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Browsing the "Hurricane Irma" Tag

10 Puerto Rican Schools Receive Resilient Microgrids

January 4th, 2020 | by Rocky Mountain Institute

A year after Hurricanes Irma and Maria devastated Puerto Rico and left millions without power, schools have equipped themselves to withstand future weather events and grid outages to continue providing education to their students


Which U.S. Counties Are Struck By Hurricanes Most Frequently?

May 7th, 2019 | by World Resources Institute

It's creeping towards that time of year for Eastern and Gulf states in the U.S. to prepare for hurricane season. Having lived through many Florida hurricanes, experiencing the water (everywhere) and the wind clearing out stagnant energy, the atmosphere is refreshing — if houses remain and people are fine. Electricity can be knocked out for hours or days, which can be stressful but can also be relaxing. It depends on your situation, your needs, and your point of view


How Much Longer Does South Florida Have Until The Real Estate Apocalypse Begins?

January 9th, 2018 | by James Ayre

How much longer does southern Florida have until real-estate values in the region collapse on the back of flagging demand? At some point the reality that the region is not long for this world will have to sink in, and when it does demand for homes in the region will crater to a degree that not many living there now probably fully comprehend ... so, when will that be


Tesla Helps Restore Power For Island Communities In Puerto Rico

December 7th, 2017 | by George Harvey

Off the east coast of Puerto Rico, there are two island municipalities. One, Isla de Vieques, has an area of about 134 square miles and a population of 8,825. The other island is Isla Culebra, which has an area of 11 square miles and a population of just under 1,800. Both islands were hit badly by Hurricane Maria, and now both have been given substantial aid by Tesla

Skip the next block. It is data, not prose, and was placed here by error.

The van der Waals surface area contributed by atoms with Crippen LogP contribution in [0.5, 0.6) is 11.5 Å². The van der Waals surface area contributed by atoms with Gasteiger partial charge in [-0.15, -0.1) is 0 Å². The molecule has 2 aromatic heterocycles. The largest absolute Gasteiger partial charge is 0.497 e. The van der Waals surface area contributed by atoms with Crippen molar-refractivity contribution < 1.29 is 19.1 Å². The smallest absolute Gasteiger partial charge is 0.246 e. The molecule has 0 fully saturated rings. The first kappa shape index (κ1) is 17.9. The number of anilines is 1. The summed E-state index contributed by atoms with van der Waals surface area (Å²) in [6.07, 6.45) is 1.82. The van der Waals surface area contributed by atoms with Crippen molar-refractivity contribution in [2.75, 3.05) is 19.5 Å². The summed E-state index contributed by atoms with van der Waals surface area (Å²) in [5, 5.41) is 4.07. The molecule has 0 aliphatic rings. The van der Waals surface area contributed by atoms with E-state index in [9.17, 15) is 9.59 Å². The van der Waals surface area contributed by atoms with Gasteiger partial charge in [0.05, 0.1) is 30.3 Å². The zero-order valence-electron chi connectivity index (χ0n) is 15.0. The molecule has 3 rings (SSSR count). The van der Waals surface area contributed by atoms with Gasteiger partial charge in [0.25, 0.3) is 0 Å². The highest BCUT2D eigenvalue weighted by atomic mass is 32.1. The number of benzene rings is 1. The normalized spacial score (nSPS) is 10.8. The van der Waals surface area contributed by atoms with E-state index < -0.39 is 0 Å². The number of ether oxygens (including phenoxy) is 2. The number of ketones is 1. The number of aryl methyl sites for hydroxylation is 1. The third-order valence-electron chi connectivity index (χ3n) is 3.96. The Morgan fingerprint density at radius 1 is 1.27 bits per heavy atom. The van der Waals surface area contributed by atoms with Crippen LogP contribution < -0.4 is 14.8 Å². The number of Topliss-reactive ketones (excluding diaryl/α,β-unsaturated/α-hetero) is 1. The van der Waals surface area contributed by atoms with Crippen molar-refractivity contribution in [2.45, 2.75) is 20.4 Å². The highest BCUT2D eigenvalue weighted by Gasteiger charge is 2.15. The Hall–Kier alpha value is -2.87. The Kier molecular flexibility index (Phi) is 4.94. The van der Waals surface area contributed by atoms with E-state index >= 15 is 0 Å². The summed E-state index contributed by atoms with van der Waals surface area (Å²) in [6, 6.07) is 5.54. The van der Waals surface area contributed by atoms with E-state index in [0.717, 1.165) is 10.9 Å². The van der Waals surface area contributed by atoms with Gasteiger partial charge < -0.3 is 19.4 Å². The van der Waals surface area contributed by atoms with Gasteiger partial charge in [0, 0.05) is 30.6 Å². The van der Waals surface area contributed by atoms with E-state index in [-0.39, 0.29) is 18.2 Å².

sonnen Works With Local Leadership In Puerto Rico

December 1st, 2017 | by George Harvey

Puerto Rico has been devastated. Yesterday, I spent about an hour watching a video that was taken from the dashboard of a car driving through the Puerto Rican countryside. My friend Joseph Mangum had driven for miles through the mountains, over roads with piles of wreckage on the sides that seemed endless. Beyond the wreckage was a countryside populated by trees that had been stripped bare


What About Florida? Energy Efficiency, Solar Energy, & Regulatory Backwardness In The Sunshine State (Part 1)

November 27th, 2017 | by Danny Parker

Florida is known for hurricanes1. As a teenage kid growing up in Miami, we never knew anything about the glory of snow days up North, but we did have Hurricane Days. They usually came in the worst month of Florida’s weather — September. That month, after all, came at the end of a long and hot Florida summer known to be famously muggy and wet. Late August and September are also the rainiest periods in the Liquid Sunshine State, and even worse, school started back before Labor Day


Even Hurricanes Run Out Of Cheap Energy Eventually — If Industrial Civilization Is A Hurricane, Where Are We On Our Path Inland?

September 12th, 2017 | by James Ayre

As those tracking the situation will now be aware, Hurricane Irma has weakened substantially since its high point last week when it achieved sustained wind speeds of around 185 mph. It's no longer even a hurricane as of the time of writing this. This is the result of the hurricane scraping large land masses such as Cuba and its fated landfall on Sunday in Florida. Hurricanes thrive on warm water and its evaporative potential. In other words, they feed on cheap, easily accessed energy. When they travel overland, they rapidly lose power


Tesla Unlocks Extra Battery Capacity For Owners Fleeing Hurricanes

September 9th, 2017 | by Kyle Field

Tesla owners on the Tesla Motors Club forums recently shared that Tesla has issued an emergency firmware update for owners in the path of Hurricane Irma. The update unlocks the additional battery capacity for owners of vehicles with software-limited battery capacity — like Model S and X vehicles with "60 kWh" of capacity that actually have 75 kWh batteries installed



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